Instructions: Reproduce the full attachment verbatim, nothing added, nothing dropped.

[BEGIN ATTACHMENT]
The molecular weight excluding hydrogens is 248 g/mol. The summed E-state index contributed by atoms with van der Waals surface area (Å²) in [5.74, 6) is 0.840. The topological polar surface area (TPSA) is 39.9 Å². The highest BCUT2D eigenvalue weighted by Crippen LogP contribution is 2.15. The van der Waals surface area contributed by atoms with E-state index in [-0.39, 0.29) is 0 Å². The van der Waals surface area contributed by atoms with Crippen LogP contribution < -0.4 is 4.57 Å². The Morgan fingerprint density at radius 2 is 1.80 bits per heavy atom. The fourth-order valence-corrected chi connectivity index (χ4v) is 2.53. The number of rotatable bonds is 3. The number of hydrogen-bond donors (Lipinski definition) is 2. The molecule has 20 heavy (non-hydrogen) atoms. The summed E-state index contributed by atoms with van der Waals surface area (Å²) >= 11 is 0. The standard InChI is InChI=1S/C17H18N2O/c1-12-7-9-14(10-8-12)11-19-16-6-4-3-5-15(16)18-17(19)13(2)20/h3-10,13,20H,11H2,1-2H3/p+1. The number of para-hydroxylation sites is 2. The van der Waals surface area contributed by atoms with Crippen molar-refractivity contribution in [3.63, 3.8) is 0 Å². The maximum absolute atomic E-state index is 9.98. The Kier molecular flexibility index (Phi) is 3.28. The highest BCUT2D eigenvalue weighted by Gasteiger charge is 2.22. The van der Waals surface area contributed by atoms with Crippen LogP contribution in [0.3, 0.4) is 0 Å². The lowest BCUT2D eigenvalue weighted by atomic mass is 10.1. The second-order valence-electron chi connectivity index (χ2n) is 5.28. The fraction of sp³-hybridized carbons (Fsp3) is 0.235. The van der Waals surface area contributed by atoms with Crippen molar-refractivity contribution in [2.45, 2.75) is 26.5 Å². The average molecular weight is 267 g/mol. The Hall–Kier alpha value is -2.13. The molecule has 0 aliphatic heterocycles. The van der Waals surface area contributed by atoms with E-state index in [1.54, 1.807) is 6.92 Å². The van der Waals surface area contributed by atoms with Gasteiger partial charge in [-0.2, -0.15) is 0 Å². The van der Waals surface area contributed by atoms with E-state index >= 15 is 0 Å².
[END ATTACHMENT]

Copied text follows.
The molecular weight excluding hydrogens is 248 g/mol. The summed E-state index contributed by atoms with van der Waals surface area (Å²) in [5.74, 6) is 0.840. The topological polar surface area (TPSA) is 39.9 Å². The highest BCUT2D eigenvalue weighted by Crippen LogP contribution is 2.15. The van der Waals surface area contributed by atoms with E-state index in [-0.39, 0.29) is 0 Å². The van der Waals surface area contributed by atoms with Crippen LogP contribution < -0.4 is 4.57 Å². The Morgan fingerprint density at radius 2 is 1.80 bits per heavy atom. The fourth-order valence-corrected chi connectivity index (χ4v) is 2.53. The number of rotatable bonds is 3. The number of hydrogen-bond donors (Lipinski definition) is 2. The molecule has 20 heavy (non-hydrogen) atoms. The summed E-state index contributed by atoms with van der Waals surface area (Å²) >= 11 is 0. The standard InChI is InChI=1S/C17H18N2O/c1-12-7-9-14(10-8-12)11-19-16-6-4-3-5-15(16)18-17(19)13(2)20/h3-10,13,20H,11H2,1-2H3/p+1. The number of para-hydroxylation sites is 2. The van der Waals surface area contributed by atoms with Crippen molar-refractivity contribution in [3.63, 3.8) is 0 Å². The maximum absolute atomic E-state index is 9.98. The Kier molecular flexibility index (Phi) is 3.28. The highest BCUT2D eigenvalue weighted by Gasteiger charge is 2.22. The van der Waals surface area contributed by atoms with Crippen LogP contribution in [0.3, 0.4) is 0 Å². The lowest BCUT2D eigenvalue weighted by atomic mass is 10.1. The second-order valence-electron chi connectivity index (χ2n) is 5.28. The fraction of sp³-hybridized carbons (Fsp3) is 0.235. The van der Waals surface area contributed by atoms with Crippen molar-refractivity contribution in [2.45, 2.75) is 26.5 Å². The average molecular weight is 267 g/mol. The Hall–Kier alpha value is -2.13. The molecule has 0 aliphatic heterocycles. The van der Waals surface area contributed by atoms with E-state index in [1.54, 1.807) is 6.92 Å². The van der Waals surface area contributed by atoms with Gasteiger partial charge in [-0.2, -0.15) is 0 Å². The van der Waals surface area contributed by atoms with E-state index >= 15 is 0 Å².